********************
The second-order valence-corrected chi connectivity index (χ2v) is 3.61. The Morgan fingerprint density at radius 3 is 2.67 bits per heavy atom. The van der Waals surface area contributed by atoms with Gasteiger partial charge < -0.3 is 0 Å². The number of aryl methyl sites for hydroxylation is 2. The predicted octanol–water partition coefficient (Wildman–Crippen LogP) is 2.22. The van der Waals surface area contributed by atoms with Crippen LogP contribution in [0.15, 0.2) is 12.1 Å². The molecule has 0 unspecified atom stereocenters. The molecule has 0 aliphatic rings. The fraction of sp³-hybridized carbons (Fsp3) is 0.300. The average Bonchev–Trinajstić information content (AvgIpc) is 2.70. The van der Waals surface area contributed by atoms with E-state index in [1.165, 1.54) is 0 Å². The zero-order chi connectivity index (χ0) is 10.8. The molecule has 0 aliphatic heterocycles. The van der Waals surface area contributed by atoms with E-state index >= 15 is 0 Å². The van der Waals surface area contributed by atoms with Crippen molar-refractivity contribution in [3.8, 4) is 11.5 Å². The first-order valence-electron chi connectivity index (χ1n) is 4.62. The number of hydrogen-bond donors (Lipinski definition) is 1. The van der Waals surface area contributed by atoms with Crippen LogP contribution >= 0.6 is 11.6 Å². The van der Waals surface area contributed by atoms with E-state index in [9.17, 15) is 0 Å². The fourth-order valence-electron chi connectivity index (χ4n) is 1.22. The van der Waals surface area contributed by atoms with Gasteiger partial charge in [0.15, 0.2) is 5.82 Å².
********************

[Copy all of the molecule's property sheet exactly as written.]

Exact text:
The second-order valence-corrected chi connectivity index (χ2v) is 3.61. The Morgan fingerprint density at radius 3 is 2.67 bits per heavy atom. The van der Waals surface area contributed by atoms with Gasteiger partial charge < -0.3 is 0 Å². The number of aryl methyl sites for hydroxylation is 2. The predicted octanol–water partition coefficient (Wildman–Crippen LogP) is 2.22. The van der Waals surface area contributed by atoms with Crippen LogP contribution in [0.15, 0.2) is 12.1 Å². The molecule has 0 unspecified atom stereocenters. The molecule has 0 aliphatic rings. The fraction of sp³-hybridized carbons (Fsp3) is 0.300. The average Bonchev–Trinajstić information content (AvgIpc) is 2.70. The van der Waals surface area contributed by atoms with E-state index in [1.165, 1.54) is 0 Å². The zero-order chi connectivity index (χ0) is 10.8. The molecule has 0 aliphatic heterocycles. The van der Waals surface area contributed by atoms with E-state index >= 15 is 0 Å². The van der Waals surface area contributed by atoms with Crippen molar-refractivity contribution in [3.8, 4) is 11.5 Å². The first-order valence-electron chi connectivity index (χ1n) is 4.62. The number of hydrogen-bond donors (Lipinski definition) is 1. The van der Waals surface area contributed by atoms with Crippen LogP contribution >= 0.6 is 11.6 Å². The van der Waals surface area contributed by atoms with E-state index in [9.17, 15) is 0 Å². The fourth-order valence-electron chi connectivity index (χ4n) is 1.22. The van der Waals surface area contributed by atoms with Gasteiger partial charge in [0.15, 0.2) is 5.82 Å².